•  2
    Compromises and Fairness
    Etikk I Praksis - Nordic Journal of Applied Ethics 1 21-31. 2024.
    _Many philosophers have pointed out that a compromise that is fair in one sense can be unfair in another. In this paper, I will briefly introduce different ways in which compromises can be “fair” and then analyze them. In particular, I compare the importance of what I call (a) split-the-difference fairness and (b) end-state fairness. I will defend split-the-difference fairness against an important objection—that a person’s false belief about her fair share does not change what her fair share act…Read more
  •  25
    Climate Change Conspiracy Theories
    In Pellegrino Gianfranco & Marcello Di Paola (eds.), Handbook of Philosophy of Climate Change, Springer Nature. pp. 1161-1177. 2023.
    Climate change conspiracy theories raise many questions. Some of the questions are philosophical in nature. They include issues such as how to define “conspiracy theory” (a conceptual question), what the ethical status of conspiracy theorizing is (a moral question), and how decision-makers should deal with climate change conspiracy theories (a practical question). One way to define “climate change conspiracy theory” is to say that they are explanations that (1) refer to conspiracies, (2) are not…Read more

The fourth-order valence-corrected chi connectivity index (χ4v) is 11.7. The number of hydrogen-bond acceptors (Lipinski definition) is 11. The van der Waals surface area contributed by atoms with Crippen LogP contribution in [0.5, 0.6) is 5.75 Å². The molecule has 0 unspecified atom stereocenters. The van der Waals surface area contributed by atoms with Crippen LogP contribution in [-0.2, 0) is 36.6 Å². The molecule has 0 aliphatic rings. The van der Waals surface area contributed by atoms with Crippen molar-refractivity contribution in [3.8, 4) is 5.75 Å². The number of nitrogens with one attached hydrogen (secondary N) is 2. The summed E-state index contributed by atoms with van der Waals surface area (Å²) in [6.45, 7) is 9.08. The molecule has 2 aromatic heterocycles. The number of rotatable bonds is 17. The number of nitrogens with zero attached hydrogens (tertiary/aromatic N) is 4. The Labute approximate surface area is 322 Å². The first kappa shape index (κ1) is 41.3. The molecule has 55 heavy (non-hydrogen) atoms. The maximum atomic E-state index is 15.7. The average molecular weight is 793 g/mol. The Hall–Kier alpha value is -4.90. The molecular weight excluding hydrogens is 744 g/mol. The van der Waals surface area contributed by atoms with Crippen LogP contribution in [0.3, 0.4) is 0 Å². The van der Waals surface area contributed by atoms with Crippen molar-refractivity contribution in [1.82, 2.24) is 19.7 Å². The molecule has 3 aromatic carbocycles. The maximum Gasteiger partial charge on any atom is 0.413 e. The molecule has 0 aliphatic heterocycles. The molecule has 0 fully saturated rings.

•  38
  •  48
    In this article I shall undertake a preliminary exploration of the notion of second best. I shall follow a three-step strategy. First, I shall introduce some applications of the theorem of the second best in different fields of philosophy and social sciences. Secondly, I shall make several conceptual distinctions related to the theorem. I aim to show that there are certain theoretical results that are similar but not identical to the theorem of the second best, and that the notion of second best…Read more
  •  41
    Moderate Conventionalism and Cultural Appropriation
    Etikk I Praksis - Nordic Journal of Applied Ethics 1 81-88. 2019.